The State of COVID-19 Disclosure, Part I: Debt Covenants
It’s coming from celebrities. It’s coming from aunt Sally’s Facebook feed. It’s even coming from heads of state. Misinformation is one of the biggest obstacles in the fight against COVID-19, and it seems to be coming from everywhere. But if the SEC has its way, it won’t be coming from public companies. Last week, as the agency’s chief accountant emphasized the need for “high-quality financial reporting,” the SEC released guidance imploring issuers to speak honestly to investors about their financial health, including their chances of surviving the pandemic.
Updating the COVID-19 guidance it first issued on March 25, the SEC’s Division of Corporation Finance told companies to get real with their disclosure (or at least to “proactively revise and update disclosure as facts and circumstances change”). The guidance gives issuers plenty to consider. It includes a long list of issues that public companies should keep investors apprised of going forward. Like Jeopardy! answers, they come in question form. They are also grouped in three broad categories, two of which are government relief received under the CARES Act and issuers’ ability to continue as a going concern. Watch this space for updates on what companies are saying about those two hot-button topics.
For now, we’re going to narrow in on the third category (“Operations, Liquidity, and Capital Resources”), and one question in particular that the SEC asks companies to address: “Are you at material risk of not meeting your covenants in your credit and other agreements?”
Debt covenants, of course, are restrictions that lenders place on borrowers to increase their chances of getting repaid. According to Moody’s, debt covenants have weakened significantly over the last decade, but still pose a serious concern to businesses, especially private equity portfolio companies loaded up on debt. And many covenants—like the insistence that borrowers maintain a certain debt-to-EBITDA ratio, or even just stay open for business—have proven impracticable in the pandemic.
Lots of companies, in other words, would have to answer “yes” to the SEC’s question.
A search of Intelligize reveals, assuringly, that issuers had already begun disclosing seemingly forthright answers to that question even before the recent guidance. Here are four examples, all filed before the June 23 guidance:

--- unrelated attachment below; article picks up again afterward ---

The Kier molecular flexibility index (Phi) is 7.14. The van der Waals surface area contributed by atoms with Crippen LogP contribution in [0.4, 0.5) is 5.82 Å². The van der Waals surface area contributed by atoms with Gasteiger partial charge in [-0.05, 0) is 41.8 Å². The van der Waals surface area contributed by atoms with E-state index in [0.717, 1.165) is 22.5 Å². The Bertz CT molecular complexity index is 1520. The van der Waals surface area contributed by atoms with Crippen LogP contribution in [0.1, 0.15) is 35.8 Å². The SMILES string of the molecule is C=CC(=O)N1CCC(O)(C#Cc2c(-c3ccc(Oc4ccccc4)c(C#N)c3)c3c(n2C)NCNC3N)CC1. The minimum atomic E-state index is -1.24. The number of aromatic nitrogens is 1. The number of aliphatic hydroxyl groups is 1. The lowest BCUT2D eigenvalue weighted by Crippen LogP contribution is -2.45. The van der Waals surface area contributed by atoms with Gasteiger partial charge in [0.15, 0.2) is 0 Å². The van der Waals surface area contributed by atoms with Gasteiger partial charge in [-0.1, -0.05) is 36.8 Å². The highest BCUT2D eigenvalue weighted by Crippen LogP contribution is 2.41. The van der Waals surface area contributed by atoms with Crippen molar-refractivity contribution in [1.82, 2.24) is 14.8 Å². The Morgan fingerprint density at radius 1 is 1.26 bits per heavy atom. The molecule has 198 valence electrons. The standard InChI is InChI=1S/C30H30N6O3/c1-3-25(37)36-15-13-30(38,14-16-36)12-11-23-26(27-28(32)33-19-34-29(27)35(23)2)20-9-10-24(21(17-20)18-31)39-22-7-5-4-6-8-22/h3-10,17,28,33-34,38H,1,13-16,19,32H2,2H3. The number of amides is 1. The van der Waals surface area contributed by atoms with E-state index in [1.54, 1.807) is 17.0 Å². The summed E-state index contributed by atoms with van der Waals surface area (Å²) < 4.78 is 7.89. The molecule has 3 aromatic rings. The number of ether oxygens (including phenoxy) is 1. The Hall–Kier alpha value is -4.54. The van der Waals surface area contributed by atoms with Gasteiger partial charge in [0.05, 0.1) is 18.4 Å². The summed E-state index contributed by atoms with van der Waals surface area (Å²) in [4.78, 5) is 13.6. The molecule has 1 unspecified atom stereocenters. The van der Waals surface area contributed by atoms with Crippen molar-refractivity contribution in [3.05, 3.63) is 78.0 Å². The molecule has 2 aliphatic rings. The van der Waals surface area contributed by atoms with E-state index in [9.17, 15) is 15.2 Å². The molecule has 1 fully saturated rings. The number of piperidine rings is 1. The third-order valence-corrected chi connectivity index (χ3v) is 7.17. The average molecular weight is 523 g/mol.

HOST HOTELS & RESORTS, INC. (10-Q, MAY 8): “We currently are in compliance with all our financial covenants under the credit facility and expect to remain so through the second quarter of 2020. However, due to the current level of operations, we believe that it is probable we will breach certain of these financial covenants based on third quarter of 2020 results. Therefore, we are currently in discussions with the lenders under our credit facility to seek a waiver from these covenants.”
XENIA HOTELS & RESORTS, INC (8-K, May 11): “The Company is engaged in active discussions with its unsecured lenders to amend each of its unsecured borrowing agreements, as it breached a financial covenant on each of its unsecured debt borrowings at the end of the first quarter and expects to breach additional financial covenants at the end of the second quarter.”
DIAMONDROCK HOSPITALITY CO. (8-K, JUNE 8): “We have finalized the documentation for an amendment to our credit agreements, subject to final lender approval, that provides for covenant waivers through March 31, 2021 . . . .”
SPIRIT AEROSYSTEMS HOLDINGS, INC. (8-K, JUNE 22): “Spirit could breach the financial covenants under its credit agreement in the fourth quarter of 2020 without an amendment or waiver.”
Of course, the mere act of seeking waivers, or disclosing the need for them, doesn’t guarantee a happy ending. Hertz sought extended waivers from loan terms this spring; when it didn’t get them, it had to file for bankruptcy. But at least none of these issuers are telling us that a hair dryer can treat COVID-19.
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